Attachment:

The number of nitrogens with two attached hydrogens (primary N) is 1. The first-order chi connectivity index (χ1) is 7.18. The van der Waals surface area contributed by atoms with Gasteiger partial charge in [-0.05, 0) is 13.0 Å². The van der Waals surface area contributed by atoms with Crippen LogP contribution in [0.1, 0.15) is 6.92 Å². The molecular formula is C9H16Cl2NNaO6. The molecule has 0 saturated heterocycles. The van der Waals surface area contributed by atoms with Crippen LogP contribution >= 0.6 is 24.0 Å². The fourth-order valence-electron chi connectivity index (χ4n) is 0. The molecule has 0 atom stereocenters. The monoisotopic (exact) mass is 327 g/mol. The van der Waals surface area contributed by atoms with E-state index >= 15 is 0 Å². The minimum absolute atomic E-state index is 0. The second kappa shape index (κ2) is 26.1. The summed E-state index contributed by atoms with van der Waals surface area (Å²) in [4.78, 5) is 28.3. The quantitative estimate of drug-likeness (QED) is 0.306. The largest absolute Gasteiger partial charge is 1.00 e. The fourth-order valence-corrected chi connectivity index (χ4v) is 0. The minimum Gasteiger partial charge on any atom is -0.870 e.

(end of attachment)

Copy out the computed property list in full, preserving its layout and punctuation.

The number of nitrogens with two attached hydrogens (primary N) is 1. The first-order chi connectivity index (χ1) is 7.18. The van der Waals surface area contributed by atoms with Gasteiger partial charge in [-0.05, 0) is 13.0 Å². The van der Waals surface area contributed by atoms with Crippen LogP contribution in [0.1, 0.15) is 6.92 Å². The molecular formula is C9H16Cl2NNaO6. The molecule has 0 saturated heterocycles. The van der Waals surface area contributed by atoms with Crippen LogP contribution >= 0.6 is 24.0 Å². The fourth-order valence-electron chi connectivity index (χ4n) is 0. The molecule has 0 atom stereocenters. The monoisotopic (exact) mass is 327 g/mol. The van der Waals surface area contributed by atoms with E-state index >= 15 is 0 Å². The minimum absolute atomic E-state index is 0. The second kappa shape index (κ2) is 26.1. The summed E-state index contributed by atoms with van der Waals surface area (Å²) in [4.78, 5) is 28.3. The quantitative estimate of drug-likeness (QED) is 0.306. The largest absolute Gasteiger partial charge is 1.00 e. The fourth-order valence-corrected chi connectivity index (χ4v) is 0. The minimum Gasteiger partial charge on any atom is -0.870 e.